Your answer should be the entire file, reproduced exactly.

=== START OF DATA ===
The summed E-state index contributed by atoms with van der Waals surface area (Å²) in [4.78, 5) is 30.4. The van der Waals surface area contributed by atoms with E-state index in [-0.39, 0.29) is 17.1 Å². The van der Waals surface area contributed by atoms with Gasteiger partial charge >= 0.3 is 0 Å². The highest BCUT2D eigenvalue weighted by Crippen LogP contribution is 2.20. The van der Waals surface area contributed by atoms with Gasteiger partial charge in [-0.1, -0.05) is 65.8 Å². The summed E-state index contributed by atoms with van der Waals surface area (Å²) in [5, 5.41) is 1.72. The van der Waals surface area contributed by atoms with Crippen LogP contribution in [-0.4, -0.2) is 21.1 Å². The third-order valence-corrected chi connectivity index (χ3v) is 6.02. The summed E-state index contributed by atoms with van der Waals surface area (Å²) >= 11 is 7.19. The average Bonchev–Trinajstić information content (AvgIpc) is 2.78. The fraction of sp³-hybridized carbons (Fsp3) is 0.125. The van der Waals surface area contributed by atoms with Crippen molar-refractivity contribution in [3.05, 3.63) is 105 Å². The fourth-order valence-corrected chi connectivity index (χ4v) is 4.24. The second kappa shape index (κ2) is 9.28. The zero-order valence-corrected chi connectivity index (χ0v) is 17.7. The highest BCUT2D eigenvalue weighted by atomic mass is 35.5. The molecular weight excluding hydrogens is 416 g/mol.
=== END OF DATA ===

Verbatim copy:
The summed E-state index contributed by atoms with van der Waals surface area (Å²) in [4.78, 5) is 30.4. The van der Waals surface area contributed by atoms with E-state index in [-0.39, 0.29) is 17.1 Å². The van der Waals surface area contributed by atoms with Gasteiger partial charge >= 0.3 is 0 Å². The highest BCUT2D eigenvalue weighted by Crippen LogP contribution is 2.20. The van der Waals surface area contributed by atoms with Gasteiger partial charge in [-0.1, -0.05) is 65.8 Å². The summed E-state index contributed by atoms with van der Waals surface area (Å²) in [5, 5.41) is 1.72. The van der Waals surface area contributed by atoms with Crippen LogP contribution in [-0.4, -0.2) is 21.1 Å². The third-order valence-corrected chi connectivity index (χ3v) is 6.02. The summed E-state index contributed by atoms with van der Waals surface area (Å²) >= 11 is 7.19. The average Bonchev–Trinajstić information content (AvgIpc) is 2.78. The fraction of sp³-hybridized carbons (Fsp3) is 0.125. The van der Waals surface area contributed by atoms with Crippen molar-refractivity contribution in [3.05, 3.63) is 105 Å². The fourth-order valence-corrected chi connectivity index (χ4v) is 4.24. The second kappa shape index (κ2) is 9.28. The zero-order valence-corrected chi connectivity index (χ0v) is 17.7. The highest BCUT2D eigenvalue weighted by atomic mass is 35.5. The molecular weight excluding hydrogens is 416 g/mol.